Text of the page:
I think... no wait... yes! Yes, it is! This is the first article I've ever done on toys from my childhood! Isn't it the Internet Law or something that every retro-nostalgia-humor website (you know, all 11,000 of them) has to devote some time and space to talking about toys from long ago? Okay, then! Here we go!
So I was a child of the 80's, except that my parents didn't buy me any toys from the 80's during the 80's except for some Strawberry Shortcake stuff. Actually my whole room was adorned with the chic. Funny how now I am allergic to the fruit. Ha ha on you, Shortcake. I also had some mini Care Bears and like one G.I. Joe action figure that I never played with and some Transformers and stuff. All right, so I plain and simply lied. I had many 80's toys. But I also had the cheap knockoff Cabbage Patch dolls, so I get to complain.
Point is, though, my parents went to a lot of garage sales when I was little, so I ended up playing with a bunch of toys from the 60's and 70's, which was okay by me. And one thing they kept coming back with was Little People.
Fisher-Price Little People. Oh, how I loved them. They've evolved a lot over the years. For a while, they were wooden, then they went to a kind of hybrid wood-plastic, then all plastic. This is when they were still small, like these guys...
You may be aware of how, in later years, Little People grew taller, fatter, and eventually grew arms. Those are the ones you see in stores nowadays. They are tall and fat because apparently some moronic child went around swallowing the smaller ones and they probably sued the company or something. Because of that child, a whole new generation has had to suffer. Really, there was something special about the small ones. This article is all about them.
There are many groovy playsets you can get for the old-style Little People. I only own a few, and that makes me sad. If you want to see pictures of any of these that have no photos, just search for "Fisher Price Little People" under Toys & Games on ebay.
I believe there were two Schoolhouses made for the Little People back in the day. This was one of them.
The side opened up, and it also had doors, windows, a bell that actually made noise, and a clock!
Want to hear a random fact? A long, long time ago, I used to only own four or five LP children. So I would have the LP dogs go to school, too. No, I am not weird.
Oh man, the garage was intense! I had this at one time, but my parents got rid of it. So here's a shot of the one my aunt has.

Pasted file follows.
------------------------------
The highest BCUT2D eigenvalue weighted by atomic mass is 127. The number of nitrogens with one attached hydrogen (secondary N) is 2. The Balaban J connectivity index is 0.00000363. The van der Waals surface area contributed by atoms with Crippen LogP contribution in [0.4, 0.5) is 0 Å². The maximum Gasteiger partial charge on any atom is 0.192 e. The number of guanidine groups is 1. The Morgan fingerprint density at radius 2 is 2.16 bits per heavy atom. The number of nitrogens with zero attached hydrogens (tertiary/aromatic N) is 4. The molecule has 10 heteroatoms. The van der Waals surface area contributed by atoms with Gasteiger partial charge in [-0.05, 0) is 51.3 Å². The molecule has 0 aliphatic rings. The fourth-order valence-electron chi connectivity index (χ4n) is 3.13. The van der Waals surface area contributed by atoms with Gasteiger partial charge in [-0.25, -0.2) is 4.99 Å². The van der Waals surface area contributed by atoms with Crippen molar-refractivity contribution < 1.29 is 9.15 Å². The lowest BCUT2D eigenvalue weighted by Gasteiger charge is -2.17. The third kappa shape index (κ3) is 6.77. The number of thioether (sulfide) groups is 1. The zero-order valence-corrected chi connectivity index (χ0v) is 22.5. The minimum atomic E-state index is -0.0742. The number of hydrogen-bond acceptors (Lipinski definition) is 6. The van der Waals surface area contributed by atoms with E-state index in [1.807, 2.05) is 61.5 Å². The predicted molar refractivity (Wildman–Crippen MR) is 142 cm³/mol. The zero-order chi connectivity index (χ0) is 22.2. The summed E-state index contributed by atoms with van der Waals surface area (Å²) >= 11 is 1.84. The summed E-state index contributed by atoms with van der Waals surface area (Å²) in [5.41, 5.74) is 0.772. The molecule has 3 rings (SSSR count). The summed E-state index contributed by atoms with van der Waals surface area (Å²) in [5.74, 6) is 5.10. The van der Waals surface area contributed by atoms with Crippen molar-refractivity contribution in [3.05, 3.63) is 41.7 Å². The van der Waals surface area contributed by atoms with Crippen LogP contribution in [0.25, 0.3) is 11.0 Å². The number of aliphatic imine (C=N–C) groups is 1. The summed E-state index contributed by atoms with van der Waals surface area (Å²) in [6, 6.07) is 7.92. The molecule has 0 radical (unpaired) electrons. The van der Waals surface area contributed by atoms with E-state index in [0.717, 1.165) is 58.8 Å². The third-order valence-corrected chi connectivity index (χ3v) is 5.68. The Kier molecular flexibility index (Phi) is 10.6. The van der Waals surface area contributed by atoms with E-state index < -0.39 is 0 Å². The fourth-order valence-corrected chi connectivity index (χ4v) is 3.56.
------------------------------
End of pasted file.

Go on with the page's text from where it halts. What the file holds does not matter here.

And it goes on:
It has three levels. To get to levels two and three, a LP car can drive up a ramp or take an actual working car elevator. There is also a people elevator, a gas pump, and a weird twirly thing on top that I never could quite figure out but that I enjoyed anyway. The whole thing is gigantic. Gigantic... and beautiful.
There weren't a whole lot of options when it came to Little People dwellings. There was the standard house, which had a working doorbell, a garage, and four rooms. No bathroom for the poor little people.
There was also an A-frame house with sliding doors and a bell. Here's a photo. Please excuse the crudity of this model, I didn't have to clean it and part of it is broken. :(
The Little People farm had a barn that had two levels, including a loft. Upon opening one of the doors on the main part, you would hear a "moo" sound! And there was silo whose sole purpose was to store excess animals and fence pieces... just like a real silo... or not.
This playground, I believe, came with the other schoolhouse. It had two ride-on toys, a bench, and a slide. If you put a LP person on the top of the slide and pushed the little white button, down they would go. Wheeee!
Sesame Street Clubhouse
This one ruled every school that has ever been built. It had a trapdoor/slide, a "plank" slide, a tire swing, a merry-go-round, a revolving door, and much more... and it came with Sesame Street LPs! And if you spun the merry-go-round fast enough, the LPs went flying off in all directions! Oh, such fun.
All in all, I think there were three of these: a swing ride, a ferris wheel, and a merry-go-round. The latter two wound up, and the first was hand-controlled. They all played music. Here are some photographs.
There was also a town, a Sesame Street "Street" playset, a castle, a firehouse, a zoo, an old west town, and a few other things that I have never personally laid eyes on. No matter which one I had as a kid (and at times, I had several, though my parents were really big on giving away my stuff or selling it at their own garage sales), I was always happy playing with Fisher-Price Little People. I could play for hours. I finally gave them up at a very embarrassing age, but not before they helped spark my imagination and instill in me a love for telling stories through characters. For that, I will love them forever.